Food allergies are a daily reminder that on any day you could have an allergic reaction and go into anaphylactic shock because you accidentally ingest something you are not supposed to, or develop severe hives unexpectedly from something you ate and you have no idea what specific food caused it. The immune system is continually changing, which means you can always develop new food allergies. It feels like every time you eat something new, there is a possibility of being allergic to it. This knowledge and uncertainty follow you throughout your day making everything a little bit more stressful and difficult. And at the very least, it definitely changes your perspective on food!

There is a strong link between asthma and food allergies.  If you have either condition, talk to your health professional about allergy testing to see how you might be able to protect yourself from dangerous experiences or encounters.

Living with Asthma

Posted by jswanst on Tuesday, August 02nd, 2011 in Life

By Sara Spowart

Life with asthma is not easy. The fear associated with not being able to breathe is indescribable.  The feelings of weakness and frailty are a constant challenge.  Those feelings are even more challenging when your asthma keeps you from doing the things you want to do or living the life you expect to live.  Many times I have had my asthma cause me to feel isolated and alone because I wasn’t able to go out with friends and enjoy life because of my wheezing and coughing.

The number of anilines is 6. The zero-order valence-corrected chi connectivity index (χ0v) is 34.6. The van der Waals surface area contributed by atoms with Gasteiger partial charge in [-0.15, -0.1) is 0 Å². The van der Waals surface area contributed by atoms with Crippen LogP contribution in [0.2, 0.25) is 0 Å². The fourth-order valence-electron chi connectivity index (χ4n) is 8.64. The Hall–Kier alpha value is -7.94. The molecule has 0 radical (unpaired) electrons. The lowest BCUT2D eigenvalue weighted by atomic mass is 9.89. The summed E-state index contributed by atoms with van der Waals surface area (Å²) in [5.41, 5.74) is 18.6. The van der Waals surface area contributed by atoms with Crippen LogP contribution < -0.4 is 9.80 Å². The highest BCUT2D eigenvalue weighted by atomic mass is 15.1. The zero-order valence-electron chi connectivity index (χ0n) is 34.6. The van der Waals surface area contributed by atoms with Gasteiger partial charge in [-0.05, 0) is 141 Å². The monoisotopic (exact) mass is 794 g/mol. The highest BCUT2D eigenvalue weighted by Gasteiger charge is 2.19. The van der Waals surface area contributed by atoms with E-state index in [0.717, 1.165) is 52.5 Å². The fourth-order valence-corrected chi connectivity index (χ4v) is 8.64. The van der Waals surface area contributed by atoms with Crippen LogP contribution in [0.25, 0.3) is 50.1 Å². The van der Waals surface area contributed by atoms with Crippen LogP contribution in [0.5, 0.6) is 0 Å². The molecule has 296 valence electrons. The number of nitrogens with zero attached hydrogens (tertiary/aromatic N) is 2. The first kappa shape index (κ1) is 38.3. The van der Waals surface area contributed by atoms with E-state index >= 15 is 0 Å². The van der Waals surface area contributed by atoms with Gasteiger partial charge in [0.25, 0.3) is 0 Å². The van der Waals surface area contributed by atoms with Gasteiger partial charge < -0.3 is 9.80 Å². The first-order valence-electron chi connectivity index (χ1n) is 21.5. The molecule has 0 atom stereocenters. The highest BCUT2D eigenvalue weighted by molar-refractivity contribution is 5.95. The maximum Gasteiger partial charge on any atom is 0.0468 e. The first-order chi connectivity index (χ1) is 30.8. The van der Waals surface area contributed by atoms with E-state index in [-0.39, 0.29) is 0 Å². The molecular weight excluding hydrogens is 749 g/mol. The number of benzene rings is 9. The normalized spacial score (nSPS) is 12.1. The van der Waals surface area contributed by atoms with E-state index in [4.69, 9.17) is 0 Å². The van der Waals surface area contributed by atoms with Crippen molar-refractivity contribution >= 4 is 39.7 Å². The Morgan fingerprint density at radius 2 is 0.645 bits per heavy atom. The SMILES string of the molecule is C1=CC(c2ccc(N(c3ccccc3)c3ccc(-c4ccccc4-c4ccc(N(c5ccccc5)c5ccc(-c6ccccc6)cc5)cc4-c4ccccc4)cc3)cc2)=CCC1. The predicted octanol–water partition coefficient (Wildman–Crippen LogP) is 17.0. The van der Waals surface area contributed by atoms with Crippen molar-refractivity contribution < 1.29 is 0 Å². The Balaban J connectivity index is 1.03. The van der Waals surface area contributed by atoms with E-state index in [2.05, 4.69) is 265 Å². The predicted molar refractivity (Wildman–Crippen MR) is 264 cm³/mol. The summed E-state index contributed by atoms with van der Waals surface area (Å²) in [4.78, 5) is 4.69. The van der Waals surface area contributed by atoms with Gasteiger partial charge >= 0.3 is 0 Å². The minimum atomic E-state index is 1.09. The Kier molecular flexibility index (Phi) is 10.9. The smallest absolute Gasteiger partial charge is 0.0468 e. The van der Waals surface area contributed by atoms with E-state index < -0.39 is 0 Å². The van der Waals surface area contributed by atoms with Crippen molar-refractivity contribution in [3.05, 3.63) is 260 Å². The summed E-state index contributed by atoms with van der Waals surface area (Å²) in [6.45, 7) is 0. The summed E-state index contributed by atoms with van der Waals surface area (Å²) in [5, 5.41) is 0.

Although not life threatening, it is dealing with the reactions from others about my asthma that is the hardest. Being told you got sick because you didn’t manage your asthma well enough, or your life well enough…that you are sick again because of something you did or didn’t do… and knowing that family and friends are talking about it and your reoccurring condition, is definitely the worst part.

It’s true that there are many medications available for controlling asthma and allergies- however, they are expensive, can be problematic with insurance companies and are not 100% effective. There is no cure for asthma and medications can only manage it. The reality is that even with medications, for most of us it isn’t completely possible to avoid triggers and allergic reactions. For example, I’m allergic to mold and I have had a tough time finding apartments in my town that do not have some mold somewhere.  (I live in an old section of town.)  Mold, like most allergens, is not completely possible to avoid unless you live in a bubble.  Sometimes even visiting friends in their homes can cause a challenge.

The reality for any person living with asthma that has had an asthma attack, is that even if you haven’t had one in a long time, you never forget the experience of being unable to breath. You never forget certain asthma experiences… like how it felt taking in a breath but no air would go in… and the quiet, calm panic that filled you because there was nothing to do except hope you get to the hospital faster.

It’s impossible to predict your next asthmatic episode, and blaming the person with asthma when it happens, just makes it so much worse. It’s the never knowing which creates continual uncertainty, and makes you appreciate everyday just a little bit more.

Coming soon!

Posted by jswanst on Friday, June 24th, 2011 in Welcome

Welcome to the Students With Asthma blog! Check back soon for new blog posts. Thanks for stopping by!